Think about what a search engine and social network might look like if built as a combined site from the ground up. Throw in a little Pinterest and that's what you get with So.cl. Lili Cheng, general manager of Fuse Labs, the Microsoft division that built so.cl, will deliver the keynote on April 25, Day 3 of the Search Insider Summit in Captiva, Fla. So.cl attempts to turn social networking inside out, where the Web become accessible from within the site and content shared with connections. Bianca Bosker at Huffington Post tells us a little bit about the Invitation-only ...
Part of natural search engine rankings requires sites to become an authority on a particular supject. Sam Noble tells us how to organize, promote and market a meetup group. He explains how to find a venue, decide on a topic, locate a speaker, find a sponsor, schedule meetings, and promote the event. It may seem obvious, but a simple checklist can help to prevent any slip-ups and ensure a successful event. The learnings come from his own experience of setting up a meetup group in January.
What can small and mid-size businesses do to relieve some fears associated with hiring a search engine optimization expert? Here is a list that takes us through learning the lingo, becoming part of the process, agreeing to tackle the boring stuff first, and resisting the urge to rush the project. Consider it the basics -- but a good reminder of what it takes to accomplish the task.
Google's latest venture takes mapping underwater through a partnership with the Catlin Group, an international insurance and reinsurance company. Unlike efforts that bring Google Street View to desktop and mobile screens, this project focuses on environmental issues by allowing scientists to document coral reefs and underwater grasslands, as well as track the migration patterns of tiger sharks, sea turtles and manta rays.
How should marketers think about optimizing funnels to gain the best conversion rates? Neil Patel suggests where to start, the most important points to test, the essential elements at those points, and the different tests marketers can run to verify optimization. He begins by taking us through the process of creating a Google Analytics funnel, analyzing landing pages, and testing email conversions.
Will in-app purchases eventually bring the majority of revenue from smartphone applications? Analysts at one firm say yes. Marketers need to keep close tabs on in-app search, because it will contribute increasingly more to purchases through customer satisfaction and brand loyalty. Research firm eMarketer points to data from analytics company Localytics released in January, which found that 44% of mobile application users who made an in-app purchase did so after their tenth session in the app.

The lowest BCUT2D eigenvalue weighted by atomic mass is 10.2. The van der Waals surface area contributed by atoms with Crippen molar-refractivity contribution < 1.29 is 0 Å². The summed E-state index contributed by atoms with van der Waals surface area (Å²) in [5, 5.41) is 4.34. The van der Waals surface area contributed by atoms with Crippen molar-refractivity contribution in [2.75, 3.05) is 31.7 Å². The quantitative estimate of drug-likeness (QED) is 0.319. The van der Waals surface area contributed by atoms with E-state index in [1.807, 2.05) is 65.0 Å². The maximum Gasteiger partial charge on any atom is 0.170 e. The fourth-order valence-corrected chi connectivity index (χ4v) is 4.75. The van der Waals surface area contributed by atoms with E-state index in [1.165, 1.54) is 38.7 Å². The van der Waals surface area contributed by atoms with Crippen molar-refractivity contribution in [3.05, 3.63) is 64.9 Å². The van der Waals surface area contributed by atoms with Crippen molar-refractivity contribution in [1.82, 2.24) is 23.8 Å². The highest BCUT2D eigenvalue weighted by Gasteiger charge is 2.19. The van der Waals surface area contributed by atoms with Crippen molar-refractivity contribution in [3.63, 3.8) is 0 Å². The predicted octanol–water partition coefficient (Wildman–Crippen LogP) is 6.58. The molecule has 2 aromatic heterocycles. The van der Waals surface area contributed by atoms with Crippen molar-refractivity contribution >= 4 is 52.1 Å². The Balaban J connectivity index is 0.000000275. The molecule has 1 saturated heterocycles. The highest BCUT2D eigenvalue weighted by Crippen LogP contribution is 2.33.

Eric Covino sits down with Jacob Puhl and Adam Zilko to talk about local search. The lengthy question-and-answer covers everything from consumer keyword research for local campaigns to rank checking recommendations to debunking the local marketing unscalable argument. Zilko also runs down a few tips on starting a new local business and key milestones to consider, such as not cutting corners and making sure to build scalable systems and campaigns.
Google on Monday put as much as $1 million on the table if researchers can exploit Chrome, and withdrew its sponsorship for next month's Pwn2Own hacking contest, according to Gregg Keizer. He tells us that Google had promised to pay $20,000 to anyone for leveraging browser-only flaws in Chrome, and $10,000 for what's described as a partial exploit. Keizer explains the exploits -- and what hackers could earn by exploiting Chrome in the contest.
Rick Perreault tells us how conversion rate optimization can bring greater return on investment to online campaigns with a little A/B testing and analytics. Through examples in a three-month-long campaign, he shows us how to gain more return from investments. In one month he spent $200, and he takes us through how analytics and A/B testing mixed with conversion rate optimization techniques can push up conversion rates by 1.5%, as well as reduce the cost of acquisition to $80 -- a 20% improvement on ROI.
Search engine rankings for the real estate-focused social network, ActiveRain, began to take a dive after modifications to its robots.txt file, which tells search engines where on the Web site not to crawl. The unintentional and unfortunate oversight sent ranking for the site plummeting and traffic tanking. Stephen Chapman tells us this example serves as a reminder -- especially if multiple people oversee the site's development -- to check and recheck changes.